In contrast, in Escobar, while the First Circuit claimed to “eschew[] distinctions between . . . implied and express certification theories,” it ultimately upheld an implied certification theory of liability. Escobar concerned allegations against a mental health clinic that certain caregivers at one of its facilities were not properly supervised in violation of state Medicaid regulations and that the clinic violated the staff composition requirements contained in those regulations. Citing provisions of the state Medicaid regulations, the First Circuit held that these supervision and licensure requirements “clearly impose conditions of payment” and that “alleged noncompliance with certain regulations were sufficient allegations of falsity to survive a motion to dismiss.”[9]

The Supreme Court is poised to resolve this circuit split and determine whether the implied certification theory is viable in the first instance. Should the Court determine that the implied certification theory is sustainable, it could address the second question presented to provide needed guidance on applying the theory.

Significantly, circuit courts “differ on whether a condition of payment must be expressly identified as such, or whether a statute, regulation, or contractual provision can be a ‘condition of payment’ even if it does not state that payment is conditioned on compliance.”[10] In Mikes v. Straus,[11] the Second Circuit held that the “implied false certification is appropriately applied only when the underlying statute or regulation upon which the plaintiff relies expressly states the provider must comply in order to be paid.”[12] The Second Circuit reasoned that “the False Claims Act was not designed for use as a blunt instrument to enforce compliance with all medical regulations—but rather only those regulations that are a precondition to payment—and to construe the impliedly false certification theory in an expansive fashion would improperly broaden the Act’s reach.”[13]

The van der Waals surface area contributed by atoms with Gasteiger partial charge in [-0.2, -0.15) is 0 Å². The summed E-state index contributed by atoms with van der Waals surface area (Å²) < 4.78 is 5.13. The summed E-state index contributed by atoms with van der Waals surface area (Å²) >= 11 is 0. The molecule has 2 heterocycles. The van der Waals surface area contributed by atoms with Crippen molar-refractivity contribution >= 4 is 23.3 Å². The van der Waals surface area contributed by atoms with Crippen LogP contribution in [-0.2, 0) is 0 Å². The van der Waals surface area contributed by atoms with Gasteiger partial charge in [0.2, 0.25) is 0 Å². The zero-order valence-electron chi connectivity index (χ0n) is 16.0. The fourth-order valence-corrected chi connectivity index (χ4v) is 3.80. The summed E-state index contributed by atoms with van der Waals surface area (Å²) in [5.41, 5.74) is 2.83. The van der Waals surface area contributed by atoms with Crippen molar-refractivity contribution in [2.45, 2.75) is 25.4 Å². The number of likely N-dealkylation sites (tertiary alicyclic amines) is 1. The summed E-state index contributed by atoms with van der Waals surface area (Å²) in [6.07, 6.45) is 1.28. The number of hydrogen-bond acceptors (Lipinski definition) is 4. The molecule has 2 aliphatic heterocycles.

Other courts of appeals, however, have adopted a broader application of the implied certification theory. In United States v. Sci. Applications Int’l Corp.,[14] the D.C. Circuit rejected the limitation, articulated by the Second Circuit, that the implied certification theory can apply only where the underlying statute or regulation is expressly designated as a precondition of payment. The D.C. Circuit expressed concerns that adopting such a limitation “would foreclose FCA liability in situations that Congress intended to fall within the Act’s scope.”[15] Other courts of appeals have held similarly to the D.C. Circuit.[16]

Conclusion

Given the significant conflicts among the courts of appeals on these important issues, the Supreme Court can provide critical guidance on the viability and scope of the implied certification theory of liability. That guidance will be critical for companies that contract with and seek reimbursement from government payors.